input(type="submit", value="Login")

Again, we’re using layout.pug, so we extend it. Then we create an h3 and form, which is going to POST /login with our body information. The name attribute of each input will be the value we access the content in JSON.

Let’s make register.pug the same, except replace the action with /register, as well as the h3. Cool, now let’s view them by creating a route for both.

Open index.js and underneath the route we defined for root, let’s add two, one for login and one for register.

// routes
app.get('/', (req, res) => {
res.render('index');
});
app.get('/login', (req, res) => {
res.render('login');
});
app.get('/register', (req, res) => {
res.render('register');
});

Save and open your browser to /login and /register, both of them should show the forms we created. Now let’s get to dealing with that content.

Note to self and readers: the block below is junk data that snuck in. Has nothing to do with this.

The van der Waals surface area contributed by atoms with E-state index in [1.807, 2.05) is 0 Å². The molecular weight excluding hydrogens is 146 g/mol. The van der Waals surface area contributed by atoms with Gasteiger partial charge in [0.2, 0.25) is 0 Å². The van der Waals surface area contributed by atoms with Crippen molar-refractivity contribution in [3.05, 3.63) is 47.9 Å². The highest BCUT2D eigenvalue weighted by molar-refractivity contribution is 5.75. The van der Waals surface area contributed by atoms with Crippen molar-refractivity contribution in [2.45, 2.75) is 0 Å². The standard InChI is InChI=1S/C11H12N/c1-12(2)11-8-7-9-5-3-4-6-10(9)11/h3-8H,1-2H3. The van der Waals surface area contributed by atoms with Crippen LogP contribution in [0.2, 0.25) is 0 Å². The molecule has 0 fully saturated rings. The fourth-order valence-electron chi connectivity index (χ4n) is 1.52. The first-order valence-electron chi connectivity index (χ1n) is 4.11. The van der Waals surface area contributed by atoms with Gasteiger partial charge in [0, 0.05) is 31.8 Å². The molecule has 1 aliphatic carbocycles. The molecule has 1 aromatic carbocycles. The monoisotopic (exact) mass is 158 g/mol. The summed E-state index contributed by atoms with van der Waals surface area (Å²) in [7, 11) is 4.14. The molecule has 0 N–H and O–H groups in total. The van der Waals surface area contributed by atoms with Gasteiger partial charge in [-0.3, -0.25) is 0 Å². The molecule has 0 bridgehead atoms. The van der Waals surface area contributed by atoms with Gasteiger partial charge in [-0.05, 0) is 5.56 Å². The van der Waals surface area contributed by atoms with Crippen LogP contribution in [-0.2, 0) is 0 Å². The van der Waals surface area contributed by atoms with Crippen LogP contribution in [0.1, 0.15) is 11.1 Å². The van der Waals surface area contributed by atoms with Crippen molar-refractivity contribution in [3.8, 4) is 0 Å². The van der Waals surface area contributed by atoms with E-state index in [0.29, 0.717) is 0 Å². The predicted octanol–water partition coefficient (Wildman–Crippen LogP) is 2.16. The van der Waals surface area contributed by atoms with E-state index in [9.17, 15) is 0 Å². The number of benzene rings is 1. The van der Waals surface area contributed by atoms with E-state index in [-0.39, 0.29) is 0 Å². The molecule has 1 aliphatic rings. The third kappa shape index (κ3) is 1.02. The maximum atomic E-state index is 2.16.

Underneath the get routes, let’s create a seperate post route for login and register. For now, let’s just res.send(req.body), which will send the contents of the form bodies to the page.

app.post('/login', (req, res) => {
res.send(req.body);
});
app.post('/register', (req, res) => {
res.send(req.body);
});

Try submitting the form on both pages and you should see the contents of the form returned.

JSON returned!

With this information we can now register a user. First, let’s require our models for User and Tweet right under the others. Remember, our models are local, so we need to use ./. Also, capitalize the model variables, it looks nice and it’s considered standard.

var express = require('express'),
session = require('express-session'),
bodyParser = require('body-parser'),
morgan = require('morgan'),
mongoose = require('mongoose'),